Estate agents could face fines of up to £50,000 as new-build consumer code launches

Estate agents selling new-builds on behalf of developers could be held liable for claims of up to £50,000 from disgruntled buyers when a new code of conduct launches this week.

The Consumer Code for New Homes (CCNH) is a new body that has been set up with the backing of industry warranty bodies such as Assure Build Ltd, Protek Warranty, Global Home Warranties, FMB Insurance (part of the Federation of Master Builders) and BLP Insurance (Building LifePlans Ltd).

It sets standards that developers have to follow in marketing, building and selling homes, and also provides buyers with access to an independent arbitration process that could order developers to pay up to £50,000 compensation for disputes.

A spokesperson for CCNH said while it is developers who sign up to the code, estate agents acting on their behalf could be held responsible.

She said: “The developer is responsible for actions of all staff and contractors, which would cover the estate agent’s role.

“However, estate agents are also covered by their own code.

“The Property Ombudsman has Chartered Trading Standards Institute Code (CTSI) approval for sales agents plus the Estate Agents Act provides a legislative framework for those engaging in estate agency work.

“We would look at each case and work with The Property Ombudsman to agree the best way to proceed.”

The independent arbitration service is run by the Centre for Effective Dispute Resolution.

A buyer can make a complaint about any breaches of the code by a developer within two years of a new-home purchase. This could mean claims about aspects of the property that weren’t made clear in marketing or at the time of the purchase.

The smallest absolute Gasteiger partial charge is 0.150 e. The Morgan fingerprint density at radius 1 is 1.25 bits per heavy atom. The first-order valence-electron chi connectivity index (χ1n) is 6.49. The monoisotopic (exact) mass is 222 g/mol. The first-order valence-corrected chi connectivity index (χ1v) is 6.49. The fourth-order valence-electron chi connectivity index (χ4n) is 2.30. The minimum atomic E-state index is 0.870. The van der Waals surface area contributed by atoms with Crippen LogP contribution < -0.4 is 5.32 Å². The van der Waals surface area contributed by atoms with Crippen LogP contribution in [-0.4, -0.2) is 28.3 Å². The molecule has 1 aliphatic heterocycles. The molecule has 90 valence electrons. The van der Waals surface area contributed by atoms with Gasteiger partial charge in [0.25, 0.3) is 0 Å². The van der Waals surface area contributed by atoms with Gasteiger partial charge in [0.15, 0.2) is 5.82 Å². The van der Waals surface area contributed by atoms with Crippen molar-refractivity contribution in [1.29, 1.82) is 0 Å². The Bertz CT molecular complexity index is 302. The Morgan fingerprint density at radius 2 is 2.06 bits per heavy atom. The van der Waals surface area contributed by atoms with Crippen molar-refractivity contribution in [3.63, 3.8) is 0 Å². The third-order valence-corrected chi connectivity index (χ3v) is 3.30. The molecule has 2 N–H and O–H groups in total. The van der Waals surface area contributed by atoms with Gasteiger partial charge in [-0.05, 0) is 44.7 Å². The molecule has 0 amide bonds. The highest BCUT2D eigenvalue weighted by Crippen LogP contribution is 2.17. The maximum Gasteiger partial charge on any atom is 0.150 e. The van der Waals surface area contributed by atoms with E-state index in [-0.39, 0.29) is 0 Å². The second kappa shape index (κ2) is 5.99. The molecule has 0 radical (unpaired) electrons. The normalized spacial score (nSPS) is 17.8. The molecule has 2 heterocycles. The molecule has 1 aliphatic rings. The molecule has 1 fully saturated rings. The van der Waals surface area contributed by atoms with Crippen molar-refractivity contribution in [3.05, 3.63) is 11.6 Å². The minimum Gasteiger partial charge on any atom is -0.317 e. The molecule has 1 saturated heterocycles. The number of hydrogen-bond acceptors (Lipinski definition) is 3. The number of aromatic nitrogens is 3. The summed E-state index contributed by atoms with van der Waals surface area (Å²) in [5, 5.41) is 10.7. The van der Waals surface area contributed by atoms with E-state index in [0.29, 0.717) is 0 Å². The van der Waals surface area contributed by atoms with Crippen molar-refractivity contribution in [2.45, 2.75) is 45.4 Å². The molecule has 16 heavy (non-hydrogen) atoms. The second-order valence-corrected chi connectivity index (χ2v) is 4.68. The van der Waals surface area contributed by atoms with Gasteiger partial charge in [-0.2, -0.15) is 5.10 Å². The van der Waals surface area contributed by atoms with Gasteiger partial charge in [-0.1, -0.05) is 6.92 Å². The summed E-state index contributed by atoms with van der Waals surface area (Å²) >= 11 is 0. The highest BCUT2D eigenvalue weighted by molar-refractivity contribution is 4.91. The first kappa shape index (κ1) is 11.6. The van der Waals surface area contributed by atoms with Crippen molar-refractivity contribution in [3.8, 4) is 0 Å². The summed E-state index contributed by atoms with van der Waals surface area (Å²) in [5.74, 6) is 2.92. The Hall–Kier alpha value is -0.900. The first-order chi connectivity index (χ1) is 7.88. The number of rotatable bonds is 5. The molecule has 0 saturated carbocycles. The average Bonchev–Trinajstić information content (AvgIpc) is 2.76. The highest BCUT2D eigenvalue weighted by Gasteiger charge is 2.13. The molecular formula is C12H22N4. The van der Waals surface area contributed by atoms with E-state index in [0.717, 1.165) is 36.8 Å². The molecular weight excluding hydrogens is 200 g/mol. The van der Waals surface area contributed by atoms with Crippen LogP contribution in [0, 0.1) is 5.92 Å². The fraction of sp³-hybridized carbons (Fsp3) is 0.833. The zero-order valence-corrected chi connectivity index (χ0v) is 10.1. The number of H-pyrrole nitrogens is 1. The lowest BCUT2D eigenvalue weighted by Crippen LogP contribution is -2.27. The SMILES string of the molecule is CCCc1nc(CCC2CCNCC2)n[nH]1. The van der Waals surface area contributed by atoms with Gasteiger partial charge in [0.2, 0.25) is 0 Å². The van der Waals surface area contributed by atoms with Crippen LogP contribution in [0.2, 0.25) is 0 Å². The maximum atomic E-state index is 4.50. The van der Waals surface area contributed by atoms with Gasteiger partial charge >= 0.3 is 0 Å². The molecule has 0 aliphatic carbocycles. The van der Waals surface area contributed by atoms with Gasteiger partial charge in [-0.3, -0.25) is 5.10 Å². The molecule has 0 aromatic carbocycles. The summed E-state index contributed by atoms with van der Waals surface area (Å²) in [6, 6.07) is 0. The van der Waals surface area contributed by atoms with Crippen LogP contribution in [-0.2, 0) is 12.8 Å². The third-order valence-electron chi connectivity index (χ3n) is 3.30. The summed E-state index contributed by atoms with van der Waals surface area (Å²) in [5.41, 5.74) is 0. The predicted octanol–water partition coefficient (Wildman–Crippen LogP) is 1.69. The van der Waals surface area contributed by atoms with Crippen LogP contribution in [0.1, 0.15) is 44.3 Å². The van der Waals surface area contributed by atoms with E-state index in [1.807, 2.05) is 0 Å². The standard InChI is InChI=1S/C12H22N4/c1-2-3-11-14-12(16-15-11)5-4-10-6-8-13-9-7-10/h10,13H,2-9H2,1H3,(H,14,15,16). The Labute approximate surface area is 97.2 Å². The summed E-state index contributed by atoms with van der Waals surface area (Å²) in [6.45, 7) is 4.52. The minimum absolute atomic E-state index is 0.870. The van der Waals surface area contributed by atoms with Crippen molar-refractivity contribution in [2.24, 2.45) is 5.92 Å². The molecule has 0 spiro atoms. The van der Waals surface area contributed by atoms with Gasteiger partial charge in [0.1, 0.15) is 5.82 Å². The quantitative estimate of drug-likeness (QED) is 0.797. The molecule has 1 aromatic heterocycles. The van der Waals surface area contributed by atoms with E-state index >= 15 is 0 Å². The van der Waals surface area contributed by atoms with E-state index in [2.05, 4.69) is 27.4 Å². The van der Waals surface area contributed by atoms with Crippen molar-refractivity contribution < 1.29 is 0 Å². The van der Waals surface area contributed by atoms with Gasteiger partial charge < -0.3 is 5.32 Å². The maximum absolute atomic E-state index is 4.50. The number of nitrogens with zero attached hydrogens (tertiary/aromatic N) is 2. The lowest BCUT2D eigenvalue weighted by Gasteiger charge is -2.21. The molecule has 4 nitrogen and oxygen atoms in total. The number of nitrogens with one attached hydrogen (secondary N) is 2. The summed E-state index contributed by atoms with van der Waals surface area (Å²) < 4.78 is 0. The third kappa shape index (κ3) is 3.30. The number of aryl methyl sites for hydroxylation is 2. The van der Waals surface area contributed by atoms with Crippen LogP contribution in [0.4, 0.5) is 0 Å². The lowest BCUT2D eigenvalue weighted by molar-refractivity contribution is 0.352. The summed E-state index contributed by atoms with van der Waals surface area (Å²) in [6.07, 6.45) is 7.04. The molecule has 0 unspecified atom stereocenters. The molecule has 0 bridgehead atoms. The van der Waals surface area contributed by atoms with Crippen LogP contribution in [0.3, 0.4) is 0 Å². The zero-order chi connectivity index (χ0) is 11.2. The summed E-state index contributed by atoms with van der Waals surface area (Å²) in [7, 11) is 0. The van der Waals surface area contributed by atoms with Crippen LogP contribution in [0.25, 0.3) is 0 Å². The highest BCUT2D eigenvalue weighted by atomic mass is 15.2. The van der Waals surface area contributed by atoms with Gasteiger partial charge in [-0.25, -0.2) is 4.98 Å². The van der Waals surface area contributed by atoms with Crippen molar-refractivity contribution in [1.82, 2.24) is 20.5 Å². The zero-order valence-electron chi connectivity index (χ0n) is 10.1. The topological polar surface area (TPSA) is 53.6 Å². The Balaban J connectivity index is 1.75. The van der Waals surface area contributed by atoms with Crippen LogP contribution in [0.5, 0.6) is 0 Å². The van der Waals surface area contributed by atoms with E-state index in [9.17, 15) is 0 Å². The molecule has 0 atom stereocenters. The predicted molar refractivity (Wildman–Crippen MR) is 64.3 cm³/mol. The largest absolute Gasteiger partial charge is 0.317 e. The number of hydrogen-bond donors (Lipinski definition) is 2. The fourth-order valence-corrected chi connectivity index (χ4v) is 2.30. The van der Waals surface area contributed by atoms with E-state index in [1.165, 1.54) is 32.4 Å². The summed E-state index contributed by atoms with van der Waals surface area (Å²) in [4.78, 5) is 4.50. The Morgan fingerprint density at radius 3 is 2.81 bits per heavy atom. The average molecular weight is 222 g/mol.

First the buyer must have complained to the developer and wait for a response within 56 days.

If the complaint can’t be resolved then an independent adjudicator will look at the matter.

The adjudication scheme costs a buyer £100 for a case fee, which is refunded if their complaint is upheld.

It can make an award of 25% of the contract price of the new home subject to a maximum award of £50,000 or awards for emotional distress and/or inconvenience, subject to a maximum award of £1,000.

Any developers signed up to the code must provide clear information to buyers about the property such as the standard of construction and leasehold information and costs.

Developers must also provide an after-sales process and details of what buyers have to do to maintain the property.

Those who sign up to the code will receive approval from CTSI, which can then be removed for non-compliance.

The code only applies to developers who sign up, and not all have. A list of members can be viewed here:

Sarah Langley, managing director of CCNH, said “We are thrilled to receive approval from the Chartered Trading Standards Institute. This external accreditation recognises the additional consumer protection measures within the Consumer Code for New Homes framework and our genuine desire to raise standards in the new-build sector.

“We look forward to celebrating its formal launch this week.”

Read the CCNH code:

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One Comment

  1. PeeBee

    “The Consumer Code for New Homes (CCNH) is a new body…”


    The CCfNH was introduced in 2010.

    The “new code of conduct” that this article refers to is the FOURTH REVISION of the Code.


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